- All AGL's wells have control features so that they can be shut in remotely. These wells are carefully designed to be safe at all times, even if a well is totally submerged underwater,
- All other equipment that could have created an environmental incident was removed from the site on Monday evening as a precaution prior to the flood event in line with AGL's flood management protocol which was successfully followed
- It's about time the community has more facts about coal seam gas, rather than rely on opinions, speculation and deliberate misinformation
Specialist studies have been undertaken to address a range of environmental issues associated with the proposed works, including an assessment of noise, hazard and risk. AGL anticipates that works within the Camden North project area will start in the first half of 2011, subject to government approval.
- Q: How does AGL operate in the area?
A:AGL operations follow the following procedures:
- Establishment: A compound area is constructed to enable works to take place in a safe, controlled way. Once completed, the area is rehabilitated and reduced to the production footprint.
- Production: When producing gas, our well surface locations are typically less than 20 metres square. They will be designed and landscaped to fit in with the surrounding community and environment and will be as unobtrusive as possible.
- Maintenance: Inspections are routinely undertaken, but major maintenance is usually needed less than once a year.
- Rehabilitation: When the gas has been drained the equipment is removed and the site
- Q: What happened at the Project's Sugarloaf 3 well on 17 May 2011?
A: On 17 May 2011, an AGL gas operations workover team conducted routine maintenance at its Sugarloaf 3 well, located near Campbelltown approximately one kilometre away from the Glen Alpine residential area. The team used water, soap and air to clean sand and coal debris out of the path used by gas and water to flow out of the well. This is a routine well maintenance activity which is carried out every two to four years.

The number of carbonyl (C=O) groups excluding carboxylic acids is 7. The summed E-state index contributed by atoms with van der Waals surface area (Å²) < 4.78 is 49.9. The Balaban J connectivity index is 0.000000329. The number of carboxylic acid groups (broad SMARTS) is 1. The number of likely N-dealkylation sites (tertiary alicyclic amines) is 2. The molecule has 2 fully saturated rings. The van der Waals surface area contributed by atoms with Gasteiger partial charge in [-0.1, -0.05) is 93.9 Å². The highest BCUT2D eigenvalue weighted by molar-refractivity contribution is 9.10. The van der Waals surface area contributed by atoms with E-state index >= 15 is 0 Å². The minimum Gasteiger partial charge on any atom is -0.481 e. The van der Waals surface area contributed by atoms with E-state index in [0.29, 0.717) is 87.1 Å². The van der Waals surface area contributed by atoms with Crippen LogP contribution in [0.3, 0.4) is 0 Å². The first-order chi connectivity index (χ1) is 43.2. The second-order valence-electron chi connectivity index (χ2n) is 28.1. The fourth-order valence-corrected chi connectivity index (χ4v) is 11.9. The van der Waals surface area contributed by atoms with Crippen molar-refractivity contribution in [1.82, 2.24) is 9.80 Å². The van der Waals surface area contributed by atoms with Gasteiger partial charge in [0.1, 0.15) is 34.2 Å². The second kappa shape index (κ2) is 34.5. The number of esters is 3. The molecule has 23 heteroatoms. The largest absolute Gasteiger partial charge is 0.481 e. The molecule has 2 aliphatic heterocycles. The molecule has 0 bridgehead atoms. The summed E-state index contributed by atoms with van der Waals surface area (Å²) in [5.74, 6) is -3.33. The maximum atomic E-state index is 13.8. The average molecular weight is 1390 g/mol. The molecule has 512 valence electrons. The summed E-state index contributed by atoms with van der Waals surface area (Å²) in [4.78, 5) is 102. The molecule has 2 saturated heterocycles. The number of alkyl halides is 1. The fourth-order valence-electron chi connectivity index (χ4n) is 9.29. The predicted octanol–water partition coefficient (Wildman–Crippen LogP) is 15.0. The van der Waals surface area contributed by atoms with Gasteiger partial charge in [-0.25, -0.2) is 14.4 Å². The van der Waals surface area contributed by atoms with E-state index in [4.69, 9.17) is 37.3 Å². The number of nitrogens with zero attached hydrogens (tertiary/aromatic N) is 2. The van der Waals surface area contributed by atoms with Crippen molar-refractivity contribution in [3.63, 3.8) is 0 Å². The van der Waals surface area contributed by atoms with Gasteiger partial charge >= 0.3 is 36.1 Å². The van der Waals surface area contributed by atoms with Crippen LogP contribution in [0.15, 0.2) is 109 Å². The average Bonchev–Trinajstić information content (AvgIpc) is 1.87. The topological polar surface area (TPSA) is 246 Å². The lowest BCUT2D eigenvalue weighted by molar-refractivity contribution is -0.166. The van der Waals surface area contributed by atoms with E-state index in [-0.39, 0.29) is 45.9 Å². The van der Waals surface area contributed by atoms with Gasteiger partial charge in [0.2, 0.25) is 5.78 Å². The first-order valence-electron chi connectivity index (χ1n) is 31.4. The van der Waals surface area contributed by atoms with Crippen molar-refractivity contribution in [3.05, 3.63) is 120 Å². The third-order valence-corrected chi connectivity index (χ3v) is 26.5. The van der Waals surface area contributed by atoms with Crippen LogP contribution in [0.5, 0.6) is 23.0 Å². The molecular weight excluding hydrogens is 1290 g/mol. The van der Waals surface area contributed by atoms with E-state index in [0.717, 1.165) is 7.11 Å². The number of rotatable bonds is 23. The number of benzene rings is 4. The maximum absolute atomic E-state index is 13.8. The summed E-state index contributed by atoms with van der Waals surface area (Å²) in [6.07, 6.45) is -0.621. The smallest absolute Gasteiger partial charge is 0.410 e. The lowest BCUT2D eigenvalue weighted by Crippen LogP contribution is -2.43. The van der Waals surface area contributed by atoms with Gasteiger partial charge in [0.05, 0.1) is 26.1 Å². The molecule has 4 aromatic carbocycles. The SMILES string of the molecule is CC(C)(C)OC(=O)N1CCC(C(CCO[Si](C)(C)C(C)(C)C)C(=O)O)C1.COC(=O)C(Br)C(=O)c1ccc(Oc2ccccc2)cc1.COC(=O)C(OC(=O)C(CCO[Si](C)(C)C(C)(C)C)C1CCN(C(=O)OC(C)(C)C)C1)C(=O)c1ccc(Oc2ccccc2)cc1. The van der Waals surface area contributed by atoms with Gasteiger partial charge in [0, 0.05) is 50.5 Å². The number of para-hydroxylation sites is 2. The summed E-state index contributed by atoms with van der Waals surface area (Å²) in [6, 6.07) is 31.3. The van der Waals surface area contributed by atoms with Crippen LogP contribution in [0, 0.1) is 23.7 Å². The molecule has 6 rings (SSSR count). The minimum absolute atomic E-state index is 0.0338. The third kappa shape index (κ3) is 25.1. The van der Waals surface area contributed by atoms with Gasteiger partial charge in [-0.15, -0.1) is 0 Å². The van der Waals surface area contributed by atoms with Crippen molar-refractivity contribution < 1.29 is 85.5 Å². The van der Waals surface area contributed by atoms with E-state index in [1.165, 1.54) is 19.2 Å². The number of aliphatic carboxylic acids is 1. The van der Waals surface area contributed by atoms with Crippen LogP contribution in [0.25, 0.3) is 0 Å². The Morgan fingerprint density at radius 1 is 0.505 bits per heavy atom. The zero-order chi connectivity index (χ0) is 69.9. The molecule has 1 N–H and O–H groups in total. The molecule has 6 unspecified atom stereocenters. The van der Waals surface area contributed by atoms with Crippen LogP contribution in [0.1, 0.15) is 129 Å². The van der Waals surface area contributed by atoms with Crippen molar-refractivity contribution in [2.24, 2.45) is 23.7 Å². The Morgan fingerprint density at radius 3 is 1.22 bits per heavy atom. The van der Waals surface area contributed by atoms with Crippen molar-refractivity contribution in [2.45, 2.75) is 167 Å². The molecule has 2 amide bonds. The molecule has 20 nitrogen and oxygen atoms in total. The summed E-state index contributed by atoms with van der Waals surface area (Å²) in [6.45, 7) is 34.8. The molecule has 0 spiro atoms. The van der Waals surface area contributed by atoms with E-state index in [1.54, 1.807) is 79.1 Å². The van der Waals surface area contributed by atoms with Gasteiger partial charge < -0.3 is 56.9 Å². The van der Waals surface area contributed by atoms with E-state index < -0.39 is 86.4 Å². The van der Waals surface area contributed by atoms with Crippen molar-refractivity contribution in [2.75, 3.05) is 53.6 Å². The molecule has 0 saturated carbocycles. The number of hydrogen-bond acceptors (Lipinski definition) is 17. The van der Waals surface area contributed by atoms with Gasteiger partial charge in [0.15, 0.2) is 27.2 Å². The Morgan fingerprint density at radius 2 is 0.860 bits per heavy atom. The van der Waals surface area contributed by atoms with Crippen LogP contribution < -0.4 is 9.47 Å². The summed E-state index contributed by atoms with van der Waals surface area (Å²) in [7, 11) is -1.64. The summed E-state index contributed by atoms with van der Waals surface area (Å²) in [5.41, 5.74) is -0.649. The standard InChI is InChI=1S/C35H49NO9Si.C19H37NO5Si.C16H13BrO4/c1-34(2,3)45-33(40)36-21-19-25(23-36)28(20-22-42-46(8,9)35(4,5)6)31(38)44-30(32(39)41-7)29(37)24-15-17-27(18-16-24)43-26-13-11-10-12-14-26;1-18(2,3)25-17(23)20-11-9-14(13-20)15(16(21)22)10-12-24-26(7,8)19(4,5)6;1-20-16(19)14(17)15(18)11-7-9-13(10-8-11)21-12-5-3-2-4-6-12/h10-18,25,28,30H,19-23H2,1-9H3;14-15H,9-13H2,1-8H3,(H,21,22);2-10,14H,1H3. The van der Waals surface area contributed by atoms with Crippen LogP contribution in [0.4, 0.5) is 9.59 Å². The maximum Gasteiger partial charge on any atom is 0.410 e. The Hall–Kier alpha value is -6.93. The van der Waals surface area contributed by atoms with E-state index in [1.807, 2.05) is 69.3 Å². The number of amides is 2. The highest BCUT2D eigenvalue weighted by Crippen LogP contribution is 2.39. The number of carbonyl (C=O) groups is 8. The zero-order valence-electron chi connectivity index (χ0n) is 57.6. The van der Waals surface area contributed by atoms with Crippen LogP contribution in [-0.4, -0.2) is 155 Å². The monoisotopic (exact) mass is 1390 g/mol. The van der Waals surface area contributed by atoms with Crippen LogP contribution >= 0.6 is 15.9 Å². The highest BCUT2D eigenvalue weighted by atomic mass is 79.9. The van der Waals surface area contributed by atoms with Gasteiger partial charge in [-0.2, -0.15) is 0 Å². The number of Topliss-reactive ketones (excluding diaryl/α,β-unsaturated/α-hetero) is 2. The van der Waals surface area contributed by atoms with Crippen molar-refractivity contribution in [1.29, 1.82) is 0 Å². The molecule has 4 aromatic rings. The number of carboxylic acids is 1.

During this maintenance activity, the water, soap and air were circulated down the well to clear debris. The water, soap, air and debris was then returned to the surface to be captured by a tank on the surface. An open top tank with a separator (degasser) was located 15 to 20 metres from the well to capture the returns from the well. The degasser's function is to separate the fluid from the air or gas. The fluid is directed into the tank through a pipe which is connected to the wellhead, while the air and gas are directed up to vent. The separator is a safety device to ensure that gas or air is dispersed and vented to atmosphere reducing the safety hazard. Located between the separator and well is a choke manifold with valves that can be adjusted to manage the flow from the well. In this instance, the degasser was not being operated in a proper and efficient manner. The amount of liquid soap mixed with water in this process varies, but is usually about two to three litres of liquid soap mixed with about 1000 litres of water. Water and air are recovered from the well, captured in a tank via a pipe and not are visible to onlookers. In this instance, the workover crew detected a large amount of produced water in the well, and increased the proportion of soap to lighten the water and increased its flow to the surface. This resulted in excessive foaming that created a visible plume of white soapy mist being released from the degasser.